It’s disconcerting when you spend the majority of your life considering yourself a Christian, and then someone comes along shouting, “Not so fast! I have definitive proof that you’re not only in error, you’re an enemy of your faith!”

Even if the claims are baseless, they’re still really jarring. We all want to prove that we’re OK and that we belong. No one wants to be left out of the group. We all have such a strong desire to belong that we’d rather fight back than lose an argument that could insert even the slightest bit of doubt.

This is why forms of black and white thinking or fundamentalism become so appealing. If you’re a true believer with flawless beliefs and practices, no one can call you out. Better yet, if you take the offensive against anyone who pushes against the boundaries, you become a hero and defender of the insiders. The defenders of the insiders are the least likely to be called out because they become indispensible.

If you’ve seen any of my Rohr for Writers posts and you’re familiar with Rohr, you may know that Rohr encourages more of a centered set approach to theology and life in general. We define and orient ourselves by what we’re pursuing rather than maintaining particular boundaries of beliefs. Centered set thinking believes that, in the case of Christianity, life transformation happens in the pursuit of Christ rather than in keeping a list of rules. You could say that the epistle to the Galatians directs us toward centered set thinking:

“You foolish Galatians! Who has bewitched you? Before your very eyes Jesus Christ was clearly portrayed as crucified. I would like to learn just one thing from you: Did you receive the Spirit by the works of the law, or by believing what you heard? Are you so foolish? After beginning by means of the Spirit, are you now trying to finish by means of the flesh?” Galatians 3:1-3, NIV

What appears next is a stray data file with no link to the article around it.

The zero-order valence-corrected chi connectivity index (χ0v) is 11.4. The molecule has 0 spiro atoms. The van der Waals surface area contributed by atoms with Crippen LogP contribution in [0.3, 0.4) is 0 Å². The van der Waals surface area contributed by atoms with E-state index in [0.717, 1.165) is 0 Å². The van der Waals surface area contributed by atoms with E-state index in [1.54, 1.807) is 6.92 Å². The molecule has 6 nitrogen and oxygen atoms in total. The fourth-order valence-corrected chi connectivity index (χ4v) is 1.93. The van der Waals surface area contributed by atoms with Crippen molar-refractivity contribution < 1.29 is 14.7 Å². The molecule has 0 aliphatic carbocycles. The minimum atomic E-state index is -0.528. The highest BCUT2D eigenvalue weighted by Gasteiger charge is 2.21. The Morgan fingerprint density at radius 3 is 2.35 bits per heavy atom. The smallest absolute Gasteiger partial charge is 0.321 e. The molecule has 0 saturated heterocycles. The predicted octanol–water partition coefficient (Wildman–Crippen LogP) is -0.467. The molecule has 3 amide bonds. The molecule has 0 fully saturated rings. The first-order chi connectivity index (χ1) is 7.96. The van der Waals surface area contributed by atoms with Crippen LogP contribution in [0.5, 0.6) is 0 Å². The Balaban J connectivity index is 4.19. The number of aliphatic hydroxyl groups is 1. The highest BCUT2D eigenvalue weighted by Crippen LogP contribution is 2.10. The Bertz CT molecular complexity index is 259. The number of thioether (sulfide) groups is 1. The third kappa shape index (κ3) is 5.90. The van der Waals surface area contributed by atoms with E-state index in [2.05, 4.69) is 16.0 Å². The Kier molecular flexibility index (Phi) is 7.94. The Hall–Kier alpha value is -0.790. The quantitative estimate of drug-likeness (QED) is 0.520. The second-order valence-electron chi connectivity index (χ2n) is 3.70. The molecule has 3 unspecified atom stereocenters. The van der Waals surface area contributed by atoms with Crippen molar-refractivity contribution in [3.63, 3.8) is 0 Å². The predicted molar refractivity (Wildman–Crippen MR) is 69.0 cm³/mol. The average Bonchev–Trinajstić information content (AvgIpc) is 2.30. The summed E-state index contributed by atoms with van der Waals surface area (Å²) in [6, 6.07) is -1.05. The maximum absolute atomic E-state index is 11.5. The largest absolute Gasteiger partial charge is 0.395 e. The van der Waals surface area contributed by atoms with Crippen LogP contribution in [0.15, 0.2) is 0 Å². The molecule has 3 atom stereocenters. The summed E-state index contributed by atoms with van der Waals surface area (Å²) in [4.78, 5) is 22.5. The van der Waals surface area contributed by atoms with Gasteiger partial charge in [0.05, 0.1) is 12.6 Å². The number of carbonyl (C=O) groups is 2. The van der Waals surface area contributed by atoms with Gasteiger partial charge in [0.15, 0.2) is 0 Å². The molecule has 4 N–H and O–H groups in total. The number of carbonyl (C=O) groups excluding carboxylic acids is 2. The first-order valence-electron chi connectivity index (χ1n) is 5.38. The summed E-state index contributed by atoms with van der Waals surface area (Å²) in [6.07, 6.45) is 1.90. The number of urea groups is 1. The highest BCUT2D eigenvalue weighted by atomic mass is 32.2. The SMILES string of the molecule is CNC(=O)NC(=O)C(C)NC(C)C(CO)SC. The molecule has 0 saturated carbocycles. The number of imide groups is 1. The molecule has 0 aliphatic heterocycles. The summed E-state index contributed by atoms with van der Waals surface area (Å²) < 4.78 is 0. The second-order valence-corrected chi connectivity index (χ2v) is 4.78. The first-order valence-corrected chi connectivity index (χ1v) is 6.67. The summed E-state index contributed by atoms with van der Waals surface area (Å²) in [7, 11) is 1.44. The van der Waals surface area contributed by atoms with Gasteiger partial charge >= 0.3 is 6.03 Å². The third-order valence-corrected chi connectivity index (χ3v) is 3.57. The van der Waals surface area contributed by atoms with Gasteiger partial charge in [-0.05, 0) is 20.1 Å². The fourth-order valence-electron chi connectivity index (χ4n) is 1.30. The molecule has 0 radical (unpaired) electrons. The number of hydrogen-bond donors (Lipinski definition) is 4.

We are changed by what we pursue, not by what we defend.

IN order to adopt a more centered set approach to Christ that leaves the boundary making to others, it’s inevitable that we’ll have to step back and let them win. We’ll have to accept that in the eyes of some people we’ll have lost and become outsiders.

Along this line of thinking, Rohr writes about the lives of St. Francis and St. Clare in his book Eager to Love in order to make a case for preemptive losing. As you may guess by the title, Rohr argues that Francis and Clare weren’t eager for a debate. They were eager to love, and the most perfect way they found to love was from a non-competitive position. They chose to lose right from the start rather than minister out of influence, power, or control.

Rohr notes that Francis and his friars were mocked and abused in the early days of their ministry. People didn’t honor Francis and his friars because they looked like fools and losers. They had left money behind in order to beg for their daily bread. They left secure work behind to rebuild crumbling, abandoned churches.

Who would give these men money or food?

Who would go to their crumbling churches?

People beat them up, spat on them, and insulted them.

If Francis and his friars wanted to win, to be influential, and to belong to the class and power systems of their day, these insults would have been devastating. It’s a wonder that they didn’t give up.

However, they chose to begin by losing. Without wanting to win, they were free to love others. They didn’t fight for a place at the table. They set up their own tables where anyone was welcome.